Recent heavy rain and flooding had made the road up to Drawa village and to the project's protected area unpassable but this enabled more time with the local communities. The team learned more about the various local initiatives funded from the sale of Drawa's credits - including the women's savings groups and several WASH facilities.


The Nakau, Live & Learn Fiji, and Plan Vivo team following a meeting with community members from Batiri village.

Solomon Islands - the Babatana Rainforest Conservation Project, Choiseul

From Fiji the team headed to the island of Choiseul in the Solomon Islands - home to the Babatana Rainforest Conservation project.  The Solomon Islands have experienced the devastating loss of forests in recent years, attributed to unsustainable logging. Having witnessed the financial injustice and environmental destruction logging brings, local communities are looking for alternatives that will protect their native forests whilst providing a sustainable source of income. 

Babatana is an example of such an opportunity and neighbouring tribes are now looking to replicate this successful community-led REDD project. There is real excitement amongst the members of the Siporae and Padezaka tribes, who are currently moving towards Plan Vivo certification.  

Following the project visit, Plan Vivo and Nakau hosted a knowledge exchange workshop in the capital city of Honiara. This was a huge success, with representatives from the Prime Minister's office, Ministries of Finance, Environment and Forestry, several different NGOs and key tribal representatives in attendance.

Plan Vivo's Programme Manager Eva Schoof in the Babatana Protected Area. 

Vanuatu - the Loru Forest Project, Espiritu Santo

The team's final project visit was to the Loru Forest Project, located on the island of Espiritu Santo in Vanuatu. Loru was the first Nakau and Live & Learn project to become Plan Vivo certified and combines rainforest protection with agroforestry practices.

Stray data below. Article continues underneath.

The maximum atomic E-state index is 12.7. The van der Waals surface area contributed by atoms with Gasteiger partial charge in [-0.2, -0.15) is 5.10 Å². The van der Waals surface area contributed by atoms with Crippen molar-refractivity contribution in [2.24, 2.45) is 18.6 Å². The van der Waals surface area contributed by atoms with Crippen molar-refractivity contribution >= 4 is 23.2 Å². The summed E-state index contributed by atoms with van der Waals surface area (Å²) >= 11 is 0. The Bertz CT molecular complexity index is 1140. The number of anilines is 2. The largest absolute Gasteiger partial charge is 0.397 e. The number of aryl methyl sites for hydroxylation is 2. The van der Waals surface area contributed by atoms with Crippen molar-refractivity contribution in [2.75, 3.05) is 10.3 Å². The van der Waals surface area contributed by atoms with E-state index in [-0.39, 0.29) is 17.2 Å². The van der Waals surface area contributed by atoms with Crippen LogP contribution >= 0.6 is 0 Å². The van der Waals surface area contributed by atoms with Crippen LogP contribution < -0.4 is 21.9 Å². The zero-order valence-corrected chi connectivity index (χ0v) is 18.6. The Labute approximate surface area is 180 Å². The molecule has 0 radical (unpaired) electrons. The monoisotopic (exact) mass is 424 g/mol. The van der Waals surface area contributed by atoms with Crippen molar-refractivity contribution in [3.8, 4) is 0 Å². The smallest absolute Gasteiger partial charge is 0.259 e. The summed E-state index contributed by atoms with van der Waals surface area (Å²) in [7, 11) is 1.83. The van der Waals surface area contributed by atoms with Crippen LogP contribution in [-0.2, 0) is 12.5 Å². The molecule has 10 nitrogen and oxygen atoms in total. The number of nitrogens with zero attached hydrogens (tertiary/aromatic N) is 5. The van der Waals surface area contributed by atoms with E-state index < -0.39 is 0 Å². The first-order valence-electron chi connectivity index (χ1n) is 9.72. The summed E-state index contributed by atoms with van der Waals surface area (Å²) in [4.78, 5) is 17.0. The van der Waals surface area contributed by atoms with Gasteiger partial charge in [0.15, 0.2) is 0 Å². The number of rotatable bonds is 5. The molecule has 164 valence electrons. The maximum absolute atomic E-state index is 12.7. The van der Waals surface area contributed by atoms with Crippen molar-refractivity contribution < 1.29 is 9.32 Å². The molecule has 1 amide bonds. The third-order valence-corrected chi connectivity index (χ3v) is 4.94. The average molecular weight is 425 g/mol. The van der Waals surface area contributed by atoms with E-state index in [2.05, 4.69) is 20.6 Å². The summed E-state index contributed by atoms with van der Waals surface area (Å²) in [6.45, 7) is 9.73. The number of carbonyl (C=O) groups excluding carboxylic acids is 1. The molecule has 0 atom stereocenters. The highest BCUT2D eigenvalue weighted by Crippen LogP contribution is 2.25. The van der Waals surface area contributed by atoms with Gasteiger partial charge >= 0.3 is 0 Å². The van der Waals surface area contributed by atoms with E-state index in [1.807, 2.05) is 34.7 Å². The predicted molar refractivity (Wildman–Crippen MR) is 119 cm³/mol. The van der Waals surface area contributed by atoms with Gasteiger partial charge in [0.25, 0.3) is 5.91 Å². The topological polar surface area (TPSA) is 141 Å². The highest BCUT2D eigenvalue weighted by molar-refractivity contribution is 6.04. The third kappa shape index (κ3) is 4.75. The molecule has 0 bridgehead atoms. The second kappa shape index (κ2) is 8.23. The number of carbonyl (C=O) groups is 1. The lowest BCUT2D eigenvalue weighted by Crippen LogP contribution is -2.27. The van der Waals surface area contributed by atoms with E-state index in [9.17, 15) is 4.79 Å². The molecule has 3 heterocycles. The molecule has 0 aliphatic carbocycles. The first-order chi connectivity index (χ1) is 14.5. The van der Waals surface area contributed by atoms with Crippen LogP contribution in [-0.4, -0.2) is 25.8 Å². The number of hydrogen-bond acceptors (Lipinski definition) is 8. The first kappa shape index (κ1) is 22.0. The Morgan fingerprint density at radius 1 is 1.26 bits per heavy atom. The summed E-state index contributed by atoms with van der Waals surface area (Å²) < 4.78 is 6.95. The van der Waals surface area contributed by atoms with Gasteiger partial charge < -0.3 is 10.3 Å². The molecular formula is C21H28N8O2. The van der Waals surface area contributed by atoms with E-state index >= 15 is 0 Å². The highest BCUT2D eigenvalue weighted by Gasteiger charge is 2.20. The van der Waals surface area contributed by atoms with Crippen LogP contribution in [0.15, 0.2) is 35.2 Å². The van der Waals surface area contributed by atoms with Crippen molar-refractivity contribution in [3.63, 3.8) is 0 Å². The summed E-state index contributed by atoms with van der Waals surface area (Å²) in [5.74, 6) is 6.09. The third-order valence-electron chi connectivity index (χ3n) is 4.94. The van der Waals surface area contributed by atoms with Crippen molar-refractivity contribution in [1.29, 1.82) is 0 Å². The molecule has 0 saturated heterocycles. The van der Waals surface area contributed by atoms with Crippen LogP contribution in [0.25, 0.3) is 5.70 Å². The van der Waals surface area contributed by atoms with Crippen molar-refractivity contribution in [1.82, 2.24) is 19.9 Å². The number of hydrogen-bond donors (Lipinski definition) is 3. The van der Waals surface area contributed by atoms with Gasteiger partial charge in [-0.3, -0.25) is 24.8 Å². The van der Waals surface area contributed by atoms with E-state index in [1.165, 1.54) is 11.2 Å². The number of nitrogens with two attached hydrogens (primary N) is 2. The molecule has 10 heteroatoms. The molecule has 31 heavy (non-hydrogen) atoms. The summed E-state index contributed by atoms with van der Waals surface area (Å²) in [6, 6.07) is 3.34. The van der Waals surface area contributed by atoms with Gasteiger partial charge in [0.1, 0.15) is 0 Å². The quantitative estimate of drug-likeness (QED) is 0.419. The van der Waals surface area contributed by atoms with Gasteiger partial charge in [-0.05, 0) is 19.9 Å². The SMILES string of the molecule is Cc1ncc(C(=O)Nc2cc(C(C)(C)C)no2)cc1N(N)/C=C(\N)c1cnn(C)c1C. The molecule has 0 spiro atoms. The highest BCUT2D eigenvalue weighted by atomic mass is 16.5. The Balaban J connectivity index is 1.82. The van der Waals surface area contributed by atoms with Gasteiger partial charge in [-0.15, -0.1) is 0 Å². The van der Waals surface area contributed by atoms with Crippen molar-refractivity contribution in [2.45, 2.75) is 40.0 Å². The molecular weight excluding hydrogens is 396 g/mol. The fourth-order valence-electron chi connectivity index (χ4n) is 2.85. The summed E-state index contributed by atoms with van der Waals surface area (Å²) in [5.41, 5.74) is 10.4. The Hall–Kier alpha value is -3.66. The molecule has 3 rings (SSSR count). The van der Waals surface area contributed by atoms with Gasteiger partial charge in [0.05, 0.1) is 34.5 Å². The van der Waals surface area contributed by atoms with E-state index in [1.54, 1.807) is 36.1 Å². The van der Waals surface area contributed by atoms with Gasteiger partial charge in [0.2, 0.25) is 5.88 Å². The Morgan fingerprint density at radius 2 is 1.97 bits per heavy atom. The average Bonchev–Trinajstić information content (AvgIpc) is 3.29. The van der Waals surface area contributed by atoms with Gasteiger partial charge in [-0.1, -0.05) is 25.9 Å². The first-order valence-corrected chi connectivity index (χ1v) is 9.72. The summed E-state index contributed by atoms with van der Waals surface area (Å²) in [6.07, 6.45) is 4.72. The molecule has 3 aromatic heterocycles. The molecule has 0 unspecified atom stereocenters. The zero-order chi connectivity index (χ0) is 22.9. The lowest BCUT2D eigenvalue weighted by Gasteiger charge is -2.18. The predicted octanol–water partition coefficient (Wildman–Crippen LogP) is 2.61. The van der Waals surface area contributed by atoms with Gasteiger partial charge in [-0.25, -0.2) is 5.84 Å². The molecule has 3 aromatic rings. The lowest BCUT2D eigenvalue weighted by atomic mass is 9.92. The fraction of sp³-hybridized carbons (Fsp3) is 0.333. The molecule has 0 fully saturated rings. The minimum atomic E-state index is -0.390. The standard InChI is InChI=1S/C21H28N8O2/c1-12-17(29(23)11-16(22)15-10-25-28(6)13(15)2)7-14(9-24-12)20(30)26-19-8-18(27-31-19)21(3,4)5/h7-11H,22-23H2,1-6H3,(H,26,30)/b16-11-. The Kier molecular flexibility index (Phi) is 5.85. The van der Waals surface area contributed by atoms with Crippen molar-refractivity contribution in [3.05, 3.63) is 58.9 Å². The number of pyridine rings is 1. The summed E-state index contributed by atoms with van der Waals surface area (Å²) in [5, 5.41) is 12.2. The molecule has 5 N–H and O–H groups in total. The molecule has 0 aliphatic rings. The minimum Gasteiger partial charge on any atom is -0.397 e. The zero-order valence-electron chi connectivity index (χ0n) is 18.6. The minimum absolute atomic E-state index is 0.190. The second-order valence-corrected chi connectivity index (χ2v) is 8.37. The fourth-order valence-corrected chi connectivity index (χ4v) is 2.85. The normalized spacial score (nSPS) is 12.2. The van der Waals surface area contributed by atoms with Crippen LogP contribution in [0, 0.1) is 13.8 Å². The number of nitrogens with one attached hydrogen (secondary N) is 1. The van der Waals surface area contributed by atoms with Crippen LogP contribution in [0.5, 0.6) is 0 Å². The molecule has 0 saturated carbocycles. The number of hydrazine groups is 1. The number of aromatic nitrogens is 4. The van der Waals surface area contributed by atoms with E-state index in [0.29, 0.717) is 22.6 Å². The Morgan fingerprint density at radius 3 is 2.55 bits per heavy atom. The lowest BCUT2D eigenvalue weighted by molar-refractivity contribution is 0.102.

Having arrived at Khole village, nestled between the green forests and glistening sea, the team met members of the Serekar Clan and their Chief -  Skip Ser.  

Following a traditional welcome and speech giving thanks, Chief Skip led a walk around the village, pointing out key community initiatives funded and supported by the sale of Loru credits. These initiatives included improvements to the nakamal (traditional Melanesian meeting hall), supporting local families with school fees, creating shop enterprises and funding multiple water tanks throughout the village (Khole village does not have running water or access to a nearby river and consequently these tanks have been crucial).  

The following morning the team visited the Loru protected area, planting native Whitewood (Endospermum medullosum) trees and visiting the established and prospective agroforestry plots. Chief Skip spoke fondly of his father, Chief Kaleb Ser, who had a real vision for the Loru project and its future. It was notable how proud the rangers and Chief Skip are of the project and all that it has achieved.

Chief Skip plants a native Whitewood tree (Endospermum medullosum) during Plan Vivo’s visit to the Loru Forest Protected Area.

Back in Port Vila, meetings were held with the Live and Learn Vanuatu team, before heading to Canberra for final meetings with Australia's Department of Foreign Affairs and Trade.  

We would like to thank our partners; Ekos, The Nakau Programme, the Live & Learn teams in Fiji, the Solomon Islands and Vanuatu, and the NRDF team in Solomon Islands for hosting us. We must also extend our thanks to all those who attended and participated in the meetings and workshops.  

For more information on the Rarakau Project, please visit the Ekos website.

For more information on the Babatana, Loru and Drawa projects, please visit the Nakau Programme website.